It’s long been a source of annoyance and disbelief that here in Australia we have a rating system that thinks a fifteen year old and an adult have the same ability to deal with mature content. Whereas in other media – such as film – we recognise that content that’s appropriate for adults is NOT appropriate for minors and lock it away with an R18 rating to protect them, in the area of videogames the system is currently unable to make any such distinction. Consequently, 15 year olds are playing the same games as adults, and adults are being prevented from experiencing content appropriate for them.
In the movies, the aliens and predators are nightmarish antagonists for human characters; in videogames, they’d better not do any more than play slightly aggressive chess if they want to avoid being banned.
As those who’ve been following the issue are well aware, the apparent sticking point for fixing this situation is the South Australian AG, Michael Atkinson who, under the present scheme, can veto any change – and who has declared that he will. I’ve argued that there are actually ways around this (the code is only an agreement between the states; if they wanted to they could simply withdraw from it, or add an R18 rating of their own), a suggestion which has now been presented to the Queensland parliament by a state Labor MP. (Nothing here in Victoria yet, though.)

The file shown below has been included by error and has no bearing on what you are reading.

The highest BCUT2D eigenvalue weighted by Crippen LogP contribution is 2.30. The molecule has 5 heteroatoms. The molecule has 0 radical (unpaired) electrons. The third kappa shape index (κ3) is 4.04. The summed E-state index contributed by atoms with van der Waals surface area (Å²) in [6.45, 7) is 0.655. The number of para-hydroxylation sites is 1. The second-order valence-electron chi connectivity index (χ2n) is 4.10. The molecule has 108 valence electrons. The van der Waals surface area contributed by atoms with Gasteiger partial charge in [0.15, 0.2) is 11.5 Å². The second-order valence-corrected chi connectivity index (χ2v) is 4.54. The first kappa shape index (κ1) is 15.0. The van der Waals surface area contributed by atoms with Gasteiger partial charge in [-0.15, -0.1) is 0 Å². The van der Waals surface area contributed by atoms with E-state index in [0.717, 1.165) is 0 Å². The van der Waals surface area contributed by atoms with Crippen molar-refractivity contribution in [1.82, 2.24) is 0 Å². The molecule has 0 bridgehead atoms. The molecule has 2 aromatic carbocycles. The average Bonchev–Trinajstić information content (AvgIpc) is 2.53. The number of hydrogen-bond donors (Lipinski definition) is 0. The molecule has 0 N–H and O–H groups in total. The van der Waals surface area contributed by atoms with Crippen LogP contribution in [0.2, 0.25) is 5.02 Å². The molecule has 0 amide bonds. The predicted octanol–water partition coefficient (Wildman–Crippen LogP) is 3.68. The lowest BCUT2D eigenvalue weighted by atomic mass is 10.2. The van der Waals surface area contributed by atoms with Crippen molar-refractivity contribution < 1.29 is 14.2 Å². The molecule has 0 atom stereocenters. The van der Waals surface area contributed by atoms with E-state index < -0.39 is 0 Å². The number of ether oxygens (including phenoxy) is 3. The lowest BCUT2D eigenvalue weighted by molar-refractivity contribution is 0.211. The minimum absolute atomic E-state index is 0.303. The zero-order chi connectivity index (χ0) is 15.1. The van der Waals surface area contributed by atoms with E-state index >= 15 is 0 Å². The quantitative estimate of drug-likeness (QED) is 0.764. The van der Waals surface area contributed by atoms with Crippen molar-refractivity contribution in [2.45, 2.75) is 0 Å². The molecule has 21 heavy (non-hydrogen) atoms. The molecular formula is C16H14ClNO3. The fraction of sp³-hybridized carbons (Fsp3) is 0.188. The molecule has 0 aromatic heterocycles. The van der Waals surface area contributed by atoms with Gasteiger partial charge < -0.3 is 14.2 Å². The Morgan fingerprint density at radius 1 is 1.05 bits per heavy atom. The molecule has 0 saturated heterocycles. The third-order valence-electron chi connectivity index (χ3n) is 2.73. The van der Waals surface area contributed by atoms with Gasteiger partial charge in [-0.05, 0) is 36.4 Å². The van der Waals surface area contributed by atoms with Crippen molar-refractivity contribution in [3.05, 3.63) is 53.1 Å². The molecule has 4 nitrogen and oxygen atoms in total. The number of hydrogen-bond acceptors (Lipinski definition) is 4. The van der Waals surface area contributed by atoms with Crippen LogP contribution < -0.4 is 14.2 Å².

Atkinson making a goose of himself in a recent ABC TV story on the subject (click for video)
Those still optimistic that the deficient national classification code can be reformed have been waiting for the discussion paper to formally be released – and, at last, after years of obstruction by Atkinson, this week it finally has been. It can be downloaded here, as can templates for submissions.
Obviously I strongly recommend you make a submission and let them know your opinion. As with every other area where they want to control other people’s lives, you can be sure the fundamentalists will be vigorously sharing theirs.